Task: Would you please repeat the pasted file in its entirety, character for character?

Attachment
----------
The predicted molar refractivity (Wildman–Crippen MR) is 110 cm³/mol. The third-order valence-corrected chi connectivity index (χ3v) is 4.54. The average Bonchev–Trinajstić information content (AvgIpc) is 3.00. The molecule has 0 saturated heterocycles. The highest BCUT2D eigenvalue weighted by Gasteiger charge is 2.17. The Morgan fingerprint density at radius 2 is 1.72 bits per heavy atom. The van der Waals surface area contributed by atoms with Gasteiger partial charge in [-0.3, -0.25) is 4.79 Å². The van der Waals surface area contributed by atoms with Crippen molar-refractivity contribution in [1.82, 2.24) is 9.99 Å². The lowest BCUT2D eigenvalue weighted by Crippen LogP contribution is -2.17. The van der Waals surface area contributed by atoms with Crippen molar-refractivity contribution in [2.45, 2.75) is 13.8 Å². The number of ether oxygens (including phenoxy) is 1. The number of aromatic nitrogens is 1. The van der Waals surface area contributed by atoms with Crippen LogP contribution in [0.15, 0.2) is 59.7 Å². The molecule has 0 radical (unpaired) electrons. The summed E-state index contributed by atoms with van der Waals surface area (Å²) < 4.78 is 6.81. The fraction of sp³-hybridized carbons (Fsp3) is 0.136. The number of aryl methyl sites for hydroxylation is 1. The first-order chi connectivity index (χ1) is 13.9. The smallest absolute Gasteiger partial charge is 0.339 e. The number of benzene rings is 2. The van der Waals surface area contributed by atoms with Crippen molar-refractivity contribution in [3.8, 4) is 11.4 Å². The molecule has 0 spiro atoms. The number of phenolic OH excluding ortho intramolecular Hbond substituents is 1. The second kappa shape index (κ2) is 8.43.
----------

The predicted molar refractivity (Wildman–Crippen MR) is 110 cm³/mol. The third-order valence-corrected chi connectivity index (χ3v) is 4.54. The average Bonchev–Trinajstić information content (AvgIpc) is 3.00. The molecule has 0 saturated heterocycles. The highest BCUT2D eigenvalue weighted by Gasteiger charge is 2.17. The Morgan fingerprint density at radius 2 is 1.72 bits per heavy atom. The van der Waals surface area contributed by atoms with Gasteiger partial charge in [-0.3, -0.25) is 4.79 Å². The van der Waals surface area contributed by atoms with Crippen molar-refractivity contribution in [1.82, 2.24) is 9.99 Å². The lowest BCUT2D eigenvalue weighted by Crippen LogP contribution is -2.17. The van der Waals surface area contributed by atoms with Crippen molar-refractivity contribution in [2.45, 2.75) is 13.8 Å². The number of ether oxygens (including phenoxy) is 1. The number of aromatic nitrogens is 1. The van der Waals surface area contributed by atoms with Crippen LogP contribution in [0.15, 0.2) is 59.7 Å². The molecule has 0 radical (unpaired) electrons. The summed E-state index contributed by atoms with van der Waals surface area (Å²) < 4.78 is 6.81. The fraction of sp³-hybridized carbons (Fsp3) is 0.136. The number of aryl methyl sites for hydroxylation is 1. The first-order chi connectivity index (χ1) is 13.9. The smallest absolute Gasteiger partial charge is 0.339 e. The number of benzene rings is 2. The van der Waals surface area contributed by atoms with Crippen molar-refractivity contribution in [3.8, 4) is 11.4 Å². The molecule has 0 spiro atoms. The number of phenolic OH excluding ortho intramolecular Hbond substituents is 1. The second kappa shape index (κ2) is 8.43.